On March 8th, 2024, a flight from Kuala Lumpur to Beijing took off at 12:41am. Less than an hour into the flight, the unthinkable happened -- the flight vanished without a clue of what had gone wrong. As the flight transitioned from the Malaysian airspace, air traffic control passed the flight off to Ho Chi Minh. "Good night. Malaysian three-seven-zero", radioed the pilot in command, Zaharie Ahmad Shah, and that was the last anyone heard from Malaysia Airlines Flight MH370.
The flight, operated with a Boeing 777-2H6ER, seemed to disappear into thin air and all attempts to contact the crew were unsuccessful. Six hours after it's departure, at 6:31am the same day, flight MH370 never arrived into Beijing airport leaving officials and loved ones confused and struck by grief at the potential loss of all 277 passengers and 12 crew members aboard the flight. Only a week later, the Malaysian Prime Minister pronounced all missing persons from the flight dead.
The Search For Missing Flight MH370
After the flight did not arrive at Beijing airport, the most expensive search for a missing plane in history began. According to timesnownews.com, the aircraft had disappeared from ATC radar screens after communication was lost, but military radars were still able to track the flight as it turned sharply away from its original northeastern course to head west and cross the Malay Peninsula, continuing that course until leaving the range of the military radar at 02:22 while over the Andaman Sea northwest of Penang Island in northwestern Malaysia. The Andaman Sea then became the main search location, until Inmarsat, a British satellite telecommunications company provided data they received from the flight periodically linking up to their satellite. This data showed that MH370 turned southward once it reached the Andaman Sea, continued to fly for hours, and eventually ended in a remote part of the Southern Indian Ocean.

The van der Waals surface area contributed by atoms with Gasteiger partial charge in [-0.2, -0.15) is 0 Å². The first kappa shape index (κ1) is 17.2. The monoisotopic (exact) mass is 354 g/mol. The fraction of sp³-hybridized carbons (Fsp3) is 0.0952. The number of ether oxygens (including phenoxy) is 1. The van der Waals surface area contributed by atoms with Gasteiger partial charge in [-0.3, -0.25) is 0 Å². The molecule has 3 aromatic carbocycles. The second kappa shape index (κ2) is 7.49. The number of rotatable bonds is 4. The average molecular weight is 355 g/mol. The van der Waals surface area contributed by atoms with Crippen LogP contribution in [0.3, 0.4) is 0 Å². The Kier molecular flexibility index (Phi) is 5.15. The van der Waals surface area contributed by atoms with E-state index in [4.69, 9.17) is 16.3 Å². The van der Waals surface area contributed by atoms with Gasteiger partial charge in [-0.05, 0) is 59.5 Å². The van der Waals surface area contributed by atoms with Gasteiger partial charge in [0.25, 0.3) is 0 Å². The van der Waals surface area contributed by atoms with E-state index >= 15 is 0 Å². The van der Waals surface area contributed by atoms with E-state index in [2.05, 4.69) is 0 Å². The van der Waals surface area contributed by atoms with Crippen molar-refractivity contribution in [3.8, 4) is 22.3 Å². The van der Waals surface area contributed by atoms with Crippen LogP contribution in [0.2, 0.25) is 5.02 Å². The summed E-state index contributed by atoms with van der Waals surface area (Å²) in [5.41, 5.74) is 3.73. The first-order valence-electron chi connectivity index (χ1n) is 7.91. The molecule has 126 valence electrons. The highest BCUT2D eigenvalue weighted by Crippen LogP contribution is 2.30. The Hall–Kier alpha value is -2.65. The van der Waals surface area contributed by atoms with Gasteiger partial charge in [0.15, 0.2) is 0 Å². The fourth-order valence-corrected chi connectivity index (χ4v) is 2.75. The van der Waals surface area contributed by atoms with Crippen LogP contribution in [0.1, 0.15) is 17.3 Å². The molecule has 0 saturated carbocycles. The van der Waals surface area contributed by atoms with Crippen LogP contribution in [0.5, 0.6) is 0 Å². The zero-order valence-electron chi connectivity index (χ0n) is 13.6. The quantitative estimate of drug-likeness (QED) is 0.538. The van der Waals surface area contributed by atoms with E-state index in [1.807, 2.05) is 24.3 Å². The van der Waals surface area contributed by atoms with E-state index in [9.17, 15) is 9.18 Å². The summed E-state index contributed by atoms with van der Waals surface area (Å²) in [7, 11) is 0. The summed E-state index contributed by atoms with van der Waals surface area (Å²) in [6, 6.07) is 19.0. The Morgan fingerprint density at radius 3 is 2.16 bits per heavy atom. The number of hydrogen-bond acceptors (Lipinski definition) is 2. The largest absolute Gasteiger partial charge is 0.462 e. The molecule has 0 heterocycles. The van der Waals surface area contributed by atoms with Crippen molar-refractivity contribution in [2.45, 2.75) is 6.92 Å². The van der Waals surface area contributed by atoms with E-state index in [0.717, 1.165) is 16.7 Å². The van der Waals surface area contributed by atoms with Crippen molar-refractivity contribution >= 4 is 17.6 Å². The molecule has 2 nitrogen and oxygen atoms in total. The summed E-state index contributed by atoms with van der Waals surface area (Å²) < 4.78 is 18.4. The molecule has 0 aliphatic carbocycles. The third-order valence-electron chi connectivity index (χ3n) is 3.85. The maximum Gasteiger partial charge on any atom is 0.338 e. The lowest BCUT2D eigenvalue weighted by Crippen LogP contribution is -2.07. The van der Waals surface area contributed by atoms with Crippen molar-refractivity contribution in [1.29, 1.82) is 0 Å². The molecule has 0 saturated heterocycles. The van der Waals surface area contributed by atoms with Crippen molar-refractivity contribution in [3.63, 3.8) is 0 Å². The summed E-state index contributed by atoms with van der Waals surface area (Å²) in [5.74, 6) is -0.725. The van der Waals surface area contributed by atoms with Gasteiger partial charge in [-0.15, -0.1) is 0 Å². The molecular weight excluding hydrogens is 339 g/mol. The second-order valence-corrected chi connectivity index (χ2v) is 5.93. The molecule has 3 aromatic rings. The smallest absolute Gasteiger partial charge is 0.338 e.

Extensive search efforts were conducted for a little over four years, from March 2014 to May 2018. The hunt for any remains from Flight MH370 or the passengers aboard was conducted in a 46,000-square mile sea search zone in the Southern Indian Ocean, and after four years there was no sign of the plane to be found during the actual search. However, some debris believed to be from the aircraft has been found in seven different locations, outlined below.
Saint André, Réunion (2015)
- The first piece of MH370 debris was found in July 2015, washed up on the shore of the French Island, Réunion. The debris was 2,500 miles away from the underwater search for the plane and was found by a local man called Johnny Bègue. Two months after Johnny’s discovery, officials confirmed the debris was a 2.7 meter-long flaperon (the moveable part of the plane’s wing). Officials also found what they thought were the remains of a suitcase, a Chinese water bottle, and an Indonesian cleaning product, in the same area.
Xai Xai, Mozambique (2015)
- Six months before the flaperon was found, another piece of debris was discovered by a South African teenager called Liam Lotter while he was on holiday in Mozambique. After discovering a meter-long mental piece, which had the code 676EB stenciled on it in the style of Malaysia Airlines, he took it back home and didn’t realize what it could be until months later.